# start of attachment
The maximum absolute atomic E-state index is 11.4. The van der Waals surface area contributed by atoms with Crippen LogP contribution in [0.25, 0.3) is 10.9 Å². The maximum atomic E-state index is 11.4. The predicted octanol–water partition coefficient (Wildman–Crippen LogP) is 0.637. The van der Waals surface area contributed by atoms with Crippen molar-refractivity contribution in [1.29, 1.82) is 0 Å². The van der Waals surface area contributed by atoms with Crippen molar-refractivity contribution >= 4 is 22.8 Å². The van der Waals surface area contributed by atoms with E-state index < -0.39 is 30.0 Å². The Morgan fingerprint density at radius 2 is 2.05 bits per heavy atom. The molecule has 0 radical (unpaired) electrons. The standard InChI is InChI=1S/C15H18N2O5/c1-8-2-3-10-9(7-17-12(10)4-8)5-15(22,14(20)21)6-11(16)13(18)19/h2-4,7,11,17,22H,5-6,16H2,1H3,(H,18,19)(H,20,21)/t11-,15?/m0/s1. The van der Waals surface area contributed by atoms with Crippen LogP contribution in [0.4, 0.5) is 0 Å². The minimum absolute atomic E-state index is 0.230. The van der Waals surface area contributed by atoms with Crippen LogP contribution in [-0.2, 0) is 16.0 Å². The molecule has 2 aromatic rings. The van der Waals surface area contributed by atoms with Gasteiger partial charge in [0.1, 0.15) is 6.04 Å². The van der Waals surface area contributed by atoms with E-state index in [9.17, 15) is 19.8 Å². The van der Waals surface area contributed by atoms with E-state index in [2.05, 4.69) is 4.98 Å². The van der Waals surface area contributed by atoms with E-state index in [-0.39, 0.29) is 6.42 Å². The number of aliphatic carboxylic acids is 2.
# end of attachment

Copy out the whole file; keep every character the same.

The maximum absolute atomic E-state index is 11.4. The van der Waals surface area contributed by atoms with Crippen LogP contribution in [0.25, 0.3) is 10.9 Å². The maximum atomic E-state index is 11.4. The predicted octanol–water partition coefficient (Wildman–Crippen LogP) is 0.637. The van der Waals surface area contributed by atoms with Crippen molar-refractivity contribution in [1.29, 1.82) is 0 Å². The van der Waals surface area contributed by atoms with Crippen molar-refractivity contribution >= 4 is 22.8 Å². The van der Waals surface area contributed by atoms with E-state index < -0.39 is 30.0 Å². The Morgan fingerprint density at radius 2 is 2.05 bits per heavy atom. The molecule has 0 radical (unpaired) electrons. The standard InChI is InChI=1S/C15H18N2O5/c1-8-2-3-10-9(7-17-12(10)4-8)5-15(22,14(20)21)6-11(16)13(18)19/h2-4,7,11,17,22H,5-6,16H2,1H3,(H,18,19)(H,20,21)/t11-,15?/m0/s1. The van der Waals surface area contributed by atoms with Crippen LogP contribution in [0.4, 0.5) is 0 Å². The minimum absolute atomic E-state index is 0.230. The van der Waals surface area contributed by atoms with Crippen LogP contribution in [-0.2, 0) is 16.0 Å². The molecule has 2 aromatic rings. The van der Waals surface area contributed by atoms with Gasteiger partial charge in [0.1, 0.15) is 6.04 Å². The van der Waals surface area contributed by atoms with E-state index in [9.17, 15) is 19.8 Å². The van der Waals surface area contributed by atoms with E-state index in [2.05, 4.69) is 4.98 Å². The van der Waals surface area contributed by atoms with E-state index in [-0.39, 0.29) is 6.42 Å². The number of aliphatic carboxylic acids is 2.